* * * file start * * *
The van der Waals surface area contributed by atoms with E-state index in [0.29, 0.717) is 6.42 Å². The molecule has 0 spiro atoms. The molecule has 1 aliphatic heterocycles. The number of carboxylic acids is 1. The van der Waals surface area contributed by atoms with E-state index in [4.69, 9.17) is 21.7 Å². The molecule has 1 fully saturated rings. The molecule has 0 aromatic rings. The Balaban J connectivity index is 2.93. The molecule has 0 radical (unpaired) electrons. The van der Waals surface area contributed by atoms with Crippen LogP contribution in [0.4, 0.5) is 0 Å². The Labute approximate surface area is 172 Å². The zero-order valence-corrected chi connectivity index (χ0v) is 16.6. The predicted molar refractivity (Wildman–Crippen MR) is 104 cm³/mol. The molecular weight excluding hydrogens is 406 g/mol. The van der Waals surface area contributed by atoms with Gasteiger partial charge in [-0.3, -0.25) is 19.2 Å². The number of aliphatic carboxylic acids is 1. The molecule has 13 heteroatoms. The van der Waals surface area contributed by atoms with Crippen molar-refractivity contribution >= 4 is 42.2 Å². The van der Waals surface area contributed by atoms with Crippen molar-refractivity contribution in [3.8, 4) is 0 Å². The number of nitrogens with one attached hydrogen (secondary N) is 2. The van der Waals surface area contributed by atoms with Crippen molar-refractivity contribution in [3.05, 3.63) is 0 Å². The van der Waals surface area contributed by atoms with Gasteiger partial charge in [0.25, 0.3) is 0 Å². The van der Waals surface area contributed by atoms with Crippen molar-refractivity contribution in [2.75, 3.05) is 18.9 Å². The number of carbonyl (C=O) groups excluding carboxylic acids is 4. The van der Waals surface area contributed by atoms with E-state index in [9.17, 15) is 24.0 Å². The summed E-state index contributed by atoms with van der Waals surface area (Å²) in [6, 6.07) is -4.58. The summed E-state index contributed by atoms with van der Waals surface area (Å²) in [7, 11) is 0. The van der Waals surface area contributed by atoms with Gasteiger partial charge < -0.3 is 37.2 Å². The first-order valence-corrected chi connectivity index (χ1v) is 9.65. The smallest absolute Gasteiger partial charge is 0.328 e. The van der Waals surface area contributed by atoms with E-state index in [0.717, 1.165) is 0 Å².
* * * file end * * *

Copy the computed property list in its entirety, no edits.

The van der Waals surface area contributed by atoms with E-state index in [0.29, 0.717) is 6.42 Å². The molecule has 0 spiro atoms. The molecule has 1 aliphatic heterocycles. The number of carboxylic acids is 1. The van der Waals surface area contributed by atoms with E-state index in [4.69, 9.17) is 21.7 Å². The molecule has 1 fully saturated rings. The molecule has 0 aromatic rings. The Balaban J connectivity index is 2.93. The molecule has 0 radical (unpaired) electrons. The van der Waals surface area contributed by atoms with Crippen LogP contribution in [0.4, 0.5) is 0 Å². The Labute approximate surface area is 172 Å². The zero-order valence-corrected chi connectivity index (χ0v) is 16.6. The predicted molar refractivity (Wildman–Crippen MR) is 104 cm³/mol. The molecular weight excluding hydrogens is 406 g/mol. The van der Waals surface area contributed by atoms with Gasteiger partial charge in [-0.3, -0.25) is 19.2 Å². The number of aliphatic carboxylic acids is 1. The molecule has 13 heteroatoms. The van der Waals surface area contributed by atoms with Crippen molar-refractivity contribution >= 4 is 42.2 Å². The van der Waals surface area contributed by atoms with Crippen molar-refractivity contribution in [3.8, 4) is 0 Å². The number of nitrogens with one attached hydrogen (secondary N) is 2. The van der Waals surface area contributed by atoms with Crippen molar-refractivity contribution in [3.05, 3.63) is 0 Å². The van der Waals surface area contributed by atoms with Gasteiger partial charge in [0.25, 0.3) is 0 Å². The van der Waals surface area contributed by atoms with Crippen molar-refractivity contribution in [2.75, 3.05) is 18.9 Å². The number of carbonyl (C=O) groups excluding carboxylic acids is 4. The van der Waals surface area contributed by atoms with E-state index in [9.17, 15) is 24.0 Å². The summed E-state index contributed by atoms with van der Waals surface area (Å²) in [6, 6.07) is -4.58. The summed E-state index contributed by atoms with van der Waals surface area (Å²) in [7, 11) is 0. The van der Waals surface area contributed by atoms with Gasteiger partial charge < -0.3 is 37.2 Å². The first-order valence-corrected chi connectivity index (χ1v) is 9.65. The smallest absolute Gasteiger partial charge is 0.328 e. The van der Waals surface area contributed by atoms with E-state index in [0.717, 1.165) is 0 Å².